The NAACP, the National Association for the Advancement of” COLORED” People, I think you should find your NAABP, the National Association for the Advancement of “BLACK” People card and go the one of their meetings and write that letter to them about how you found JML’s reference, calling you and Ron guardians of the COLORED issues and the use of the word COLORED instead of BLACKS because you found JML uses of the word COLORED offensive and bigotry.

    PS some Ivy League whites might find your use of words Ivy league whites jargon (“Now I’ll know you’ll try to clean up this response with some Ivy League white jargon, but the fact is your comment reeked of bigotry and was demeaning to every black person who reads its content.” ) offensive and bigotry.

    JML let’s not forget Bill and Hillary Clintons and what Michele Alexander writes about that fight in that uphill battle of those victims of the New Jim Crow

    Things that make you WTF

  10. Colored — which can be used as a noun, an adjective or a verb (transitive and intransitive) — is a word packed with history, prejudice and confusion when it’s used to describe someone’s complexion as an indication of race or ethnicity. Usually considered offensive … Colored was adopted in the United States by emancipated slaves as a term of racial pride after the end of the American Civil War. It was rapidly replaced from the late 1960s as a self-designation by black and later by African-American, although it is retained in the name of the National Association for the Advancement of Colored People. “Times change and terms change. Racial designations go through phases; at one time Negro was accepted, at an earlier time colored and so on. This organization has been in existence for 80 years and the initials NAACP are part of the American vocabulary, firmly embedded in the national consciousness, and we feel it would not be to our benefit to change our name.” But it’s also regarded as a highly offensive racial slur which recalls a time when casual racism was a part of everyday life.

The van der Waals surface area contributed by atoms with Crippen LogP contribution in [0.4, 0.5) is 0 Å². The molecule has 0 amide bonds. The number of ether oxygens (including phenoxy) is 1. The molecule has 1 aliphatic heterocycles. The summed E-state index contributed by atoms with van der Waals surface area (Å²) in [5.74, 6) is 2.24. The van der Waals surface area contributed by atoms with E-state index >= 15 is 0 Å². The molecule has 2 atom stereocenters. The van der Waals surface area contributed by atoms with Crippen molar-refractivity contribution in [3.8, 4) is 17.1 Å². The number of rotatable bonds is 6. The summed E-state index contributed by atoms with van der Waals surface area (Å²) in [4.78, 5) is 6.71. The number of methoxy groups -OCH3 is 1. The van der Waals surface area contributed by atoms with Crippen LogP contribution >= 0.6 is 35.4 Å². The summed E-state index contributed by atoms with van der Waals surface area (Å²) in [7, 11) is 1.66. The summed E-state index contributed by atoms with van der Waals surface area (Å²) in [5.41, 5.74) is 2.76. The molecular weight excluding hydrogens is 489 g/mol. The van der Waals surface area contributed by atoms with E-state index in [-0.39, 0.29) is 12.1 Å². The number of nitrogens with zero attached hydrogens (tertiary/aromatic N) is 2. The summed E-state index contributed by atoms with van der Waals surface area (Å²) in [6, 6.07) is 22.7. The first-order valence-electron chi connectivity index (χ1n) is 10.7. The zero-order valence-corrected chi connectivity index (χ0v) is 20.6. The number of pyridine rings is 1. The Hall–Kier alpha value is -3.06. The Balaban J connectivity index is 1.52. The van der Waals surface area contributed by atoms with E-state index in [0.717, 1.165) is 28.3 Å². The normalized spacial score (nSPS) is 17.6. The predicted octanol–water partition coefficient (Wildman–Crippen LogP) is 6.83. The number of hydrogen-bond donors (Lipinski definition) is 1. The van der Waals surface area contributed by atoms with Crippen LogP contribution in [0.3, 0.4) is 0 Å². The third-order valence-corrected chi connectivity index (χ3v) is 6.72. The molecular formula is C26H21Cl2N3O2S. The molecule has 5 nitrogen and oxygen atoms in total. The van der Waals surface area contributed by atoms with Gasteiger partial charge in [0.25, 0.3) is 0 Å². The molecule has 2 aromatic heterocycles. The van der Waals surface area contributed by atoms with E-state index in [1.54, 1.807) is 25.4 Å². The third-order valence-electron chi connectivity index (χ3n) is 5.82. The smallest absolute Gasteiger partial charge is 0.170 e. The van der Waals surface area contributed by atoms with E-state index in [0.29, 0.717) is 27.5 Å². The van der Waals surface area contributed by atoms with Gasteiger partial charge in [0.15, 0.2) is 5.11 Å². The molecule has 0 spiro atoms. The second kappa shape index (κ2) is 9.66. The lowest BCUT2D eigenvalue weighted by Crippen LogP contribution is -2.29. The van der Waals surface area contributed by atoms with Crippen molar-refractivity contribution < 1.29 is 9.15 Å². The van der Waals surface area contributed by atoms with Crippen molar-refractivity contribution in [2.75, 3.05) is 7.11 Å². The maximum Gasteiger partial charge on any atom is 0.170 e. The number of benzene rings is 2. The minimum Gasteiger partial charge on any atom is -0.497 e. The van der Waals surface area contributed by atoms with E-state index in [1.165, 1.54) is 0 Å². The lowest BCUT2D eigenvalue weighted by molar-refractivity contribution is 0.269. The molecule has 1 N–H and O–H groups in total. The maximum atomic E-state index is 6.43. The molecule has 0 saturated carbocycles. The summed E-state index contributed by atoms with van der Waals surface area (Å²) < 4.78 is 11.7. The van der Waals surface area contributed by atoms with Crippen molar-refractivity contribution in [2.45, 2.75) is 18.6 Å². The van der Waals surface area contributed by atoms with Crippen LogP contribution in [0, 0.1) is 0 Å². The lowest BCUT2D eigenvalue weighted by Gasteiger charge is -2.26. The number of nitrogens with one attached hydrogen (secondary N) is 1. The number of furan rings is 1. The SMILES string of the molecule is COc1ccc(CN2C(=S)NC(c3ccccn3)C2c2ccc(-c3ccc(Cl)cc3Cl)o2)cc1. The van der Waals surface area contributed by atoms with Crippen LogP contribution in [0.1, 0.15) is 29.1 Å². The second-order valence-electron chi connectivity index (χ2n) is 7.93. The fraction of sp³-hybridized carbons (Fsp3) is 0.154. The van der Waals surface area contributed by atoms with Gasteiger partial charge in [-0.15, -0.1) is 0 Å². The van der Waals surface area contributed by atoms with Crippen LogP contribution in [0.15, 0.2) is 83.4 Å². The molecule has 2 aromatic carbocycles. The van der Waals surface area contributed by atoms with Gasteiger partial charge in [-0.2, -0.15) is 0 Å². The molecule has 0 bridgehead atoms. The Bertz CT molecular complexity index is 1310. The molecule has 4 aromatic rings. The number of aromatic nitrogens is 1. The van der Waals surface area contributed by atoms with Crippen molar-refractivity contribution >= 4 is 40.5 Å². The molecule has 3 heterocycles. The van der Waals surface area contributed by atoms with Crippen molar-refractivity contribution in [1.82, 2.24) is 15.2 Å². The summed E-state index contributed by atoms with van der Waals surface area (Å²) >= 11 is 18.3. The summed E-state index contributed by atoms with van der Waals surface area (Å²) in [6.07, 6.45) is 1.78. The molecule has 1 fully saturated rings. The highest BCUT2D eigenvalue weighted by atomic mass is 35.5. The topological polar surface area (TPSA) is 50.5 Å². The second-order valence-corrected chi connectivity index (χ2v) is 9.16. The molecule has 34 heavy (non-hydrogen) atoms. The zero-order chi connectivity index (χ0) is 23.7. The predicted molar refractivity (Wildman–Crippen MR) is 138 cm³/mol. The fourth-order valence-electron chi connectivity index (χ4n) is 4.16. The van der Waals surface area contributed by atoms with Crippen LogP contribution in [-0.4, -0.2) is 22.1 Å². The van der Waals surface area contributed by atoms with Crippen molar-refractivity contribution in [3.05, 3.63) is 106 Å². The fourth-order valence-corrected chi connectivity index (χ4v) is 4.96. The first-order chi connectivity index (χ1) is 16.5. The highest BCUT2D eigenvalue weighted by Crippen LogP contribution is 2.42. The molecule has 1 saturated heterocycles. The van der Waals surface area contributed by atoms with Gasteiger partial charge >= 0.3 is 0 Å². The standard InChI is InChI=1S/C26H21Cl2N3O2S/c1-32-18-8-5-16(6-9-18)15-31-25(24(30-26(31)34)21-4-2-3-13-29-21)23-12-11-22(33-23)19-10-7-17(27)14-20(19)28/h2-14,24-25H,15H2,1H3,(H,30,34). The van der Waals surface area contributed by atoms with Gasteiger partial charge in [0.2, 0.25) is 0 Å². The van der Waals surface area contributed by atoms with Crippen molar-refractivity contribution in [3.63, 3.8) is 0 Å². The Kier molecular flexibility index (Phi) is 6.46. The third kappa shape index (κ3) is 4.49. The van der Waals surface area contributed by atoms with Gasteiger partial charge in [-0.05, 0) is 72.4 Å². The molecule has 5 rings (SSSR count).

In the US, because of the country’s recent era of racial segregation, it is among the most offensive words for describing a black person. You used it to be a smart ass and your use of the word is a slap in the face of every conscience thinking Black person and a lot of us found no humor in your use of the word to describe me and Ron.

  11. You have used several descriptions of me that indicate that you do not hold me in esteem. So be it.

    Please write your letters wherever you wish. It’s a wonderful freedom we enjoy as Americans. Once invited to participate in local NAACP activities I have thrown myself in with energy and a willingness to learn a lot that is not taught in schools, and likely should be.

    Most tasks regarding changes in Bridgeport governance, finances, structure and quality of life require people of all origins, ages, and beliefs to listen and join together in community. Perhaps the word that you accuse me of using incorrectly, that you find so personally offensive and historically out of place may be enjoying a renewal? Why else would “Males of Color” be a current title for a program for City students? Why does the pledge begin with an acknowledgment that 32% of the nation’s African American males and 39% of the nation’s Hispanic males attend school each day in one of the Great City School systems, but suffer preparation for less “successful participation in our nation”? Time will tell.

  12. Africa is not solely black. Wouldn’t Egyptians or other nations on the continent of Africa born in American be African Americans as well? would Obama African American or Kenya-American?

    1. Robert Teixeira you seem to gain pleasure from stoking the fires of conversation around bigotry and discrimination. Most of us are well aware of both, not only in Bridgeport but around the world. Most of us stand up to resist and fight where and when we hope to make a difference. Your remarks should be supportive of this rather than jumping in with your demeaning and taunting remarks. My friend Ron, and Donald, along with many others have history, knowledge and experience backing them up, I don’t know who writes for you because you have admitted to being limited in that area and some of your past blogs reveal that, so pass construction interpretations to your ghost writer and try to be part of the solution.

      1. People see what they want to see. If you see my conversation on this thread as stoking the fires of bigotry, so be it. However JML might see it different. People who read this thread will make their own mind up about my intent and yours as well.